For three days in a row, The Power of Love played on the radio on my way home, and I listened to it every time. I am not so cool that I need to pretend that I was never a fan of Huey Lewis and the News. Back in the day, I owned an album, I thought their videos were clever, and Huey himself still seems like a genial fellow even if his era-appropriate suits seem somewhat boxy in retrospect.
But three is a lot of days to subject yourself to The Power of Love; it gives a person a lot of time to think: about life; about love; about whether birds ever resent having to fly everywhere. (Short answer: probably.) It also gives you a lot of time to think about the song and its lyrics, and once you put it under a 3-day microscope it’s hard not to see how this song presents a very strange perspective of love.
Things do get off to an all right start:
“The power of love is a curious thing.”
Indeed. People would not have spent millennia in contemplation of love if it were easy to pin down.
We follow this observation with an example of that curiosity:
“It makes one man weep, another man sing.”
Love affects different people differently: also true.There may also be a joke there, if one considers that at least one man singing about the power of love is Huey himself in this very song.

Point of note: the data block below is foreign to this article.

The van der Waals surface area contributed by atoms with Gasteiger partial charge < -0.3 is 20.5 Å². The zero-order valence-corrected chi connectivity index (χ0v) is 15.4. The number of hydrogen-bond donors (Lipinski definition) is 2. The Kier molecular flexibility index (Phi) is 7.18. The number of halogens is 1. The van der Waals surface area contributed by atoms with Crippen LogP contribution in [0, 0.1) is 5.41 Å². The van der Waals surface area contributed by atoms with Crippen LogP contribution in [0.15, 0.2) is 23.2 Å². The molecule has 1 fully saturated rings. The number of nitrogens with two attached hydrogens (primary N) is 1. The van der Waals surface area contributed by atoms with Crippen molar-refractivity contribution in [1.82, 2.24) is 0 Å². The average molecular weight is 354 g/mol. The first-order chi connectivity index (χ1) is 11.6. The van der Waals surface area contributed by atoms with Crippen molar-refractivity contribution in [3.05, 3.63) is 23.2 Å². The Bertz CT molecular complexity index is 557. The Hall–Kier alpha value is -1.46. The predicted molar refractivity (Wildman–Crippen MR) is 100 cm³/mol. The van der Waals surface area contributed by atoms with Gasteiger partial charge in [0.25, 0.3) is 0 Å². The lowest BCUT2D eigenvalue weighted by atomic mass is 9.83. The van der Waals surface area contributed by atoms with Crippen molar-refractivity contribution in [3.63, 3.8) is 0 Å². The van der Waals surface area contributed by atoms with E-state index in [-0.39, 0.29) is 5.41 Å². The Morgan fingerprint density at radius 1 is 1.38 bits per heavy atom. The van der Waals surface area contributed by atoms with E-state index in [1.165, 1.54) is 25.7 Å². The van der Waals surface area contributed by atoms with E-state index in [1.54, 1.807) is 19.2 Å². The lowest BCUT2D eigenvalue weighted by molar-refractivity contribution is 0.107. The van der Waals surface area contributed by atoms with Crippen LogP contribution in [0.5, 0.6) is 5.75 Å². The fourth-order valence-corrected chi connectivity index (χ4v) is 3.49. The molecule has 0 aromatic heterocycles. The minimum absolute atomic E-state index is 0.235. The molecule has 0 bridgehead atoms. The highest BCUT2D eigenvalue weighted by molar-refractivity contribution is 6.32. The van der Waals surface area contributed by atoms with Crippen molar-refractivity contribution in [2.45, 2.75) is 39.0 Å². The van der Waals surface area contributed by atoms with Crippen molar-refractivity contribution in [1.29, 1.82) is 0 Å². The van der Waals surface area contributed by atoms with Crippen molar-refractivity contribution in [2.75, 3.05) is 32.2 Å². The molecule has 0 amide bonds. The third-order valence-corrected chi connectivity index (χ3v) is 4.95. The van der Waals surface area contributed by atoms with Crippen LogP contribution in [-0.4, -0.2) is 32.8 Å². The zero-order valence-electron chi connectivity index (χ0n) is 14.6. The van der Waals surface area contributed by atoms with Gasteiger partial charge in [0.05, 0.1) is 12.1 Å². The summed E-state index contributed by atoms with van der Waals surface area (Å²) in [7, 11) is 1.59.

What else can love do? Well, it can “Change a hawk to a little white dove.”
Unlike myself, Huey Lewis apparently did not spend several years working at a newsstand with a large and varied collection of pornographic magazines, including one particular publication that walked the very fine line between upholding the law and profiting from a person’s aberrant interest in sexualizing minors, and thus does not have the same immediately distasteful association as I do with ‘hawks’ in a romantic context. Although Huey probably has that in common with more people than I do.
Unintentional paedophilia references aside (or were they?), here we start to get a glimpse of the actual power of love:
“It’s more than a feeling,”
This is perhaps a concept that deserves its very own song, but in this song, love is transformative. What distinguishes it from other emotions is that it’s not simply an expression of ourselves; on the contrary, it is the driving force behind changing altogether who we are.
To accomplish this sort of drastic change, love needs to be both strong and flexible. Fortunately, it is “Tougher than diamonds, whips like cream.” Yet, there’s an element of impermanence here, as any dessert chef or lazy dishwasher can tell you. The state of whipped cream is volatile – no matter how much effort you put in at the beginning to produce that cream, if left unattended on the counter instead of properly refrigerated, it will slowly collapse into an undesirable puddle that spills over the edge of the plate and fills the room with an unpleasant sweetness.
Optimistically, the song focuses not on the ever-present threat of reverting to an unloved state, but on the strength of love, which we then find out is “stronger and harder than a bad girl’s dream.” This provocative imagery, though, is immediately undone by the following couplet:
“Make a bad one good, make a wrong one right
The power of love will keep you home at night.”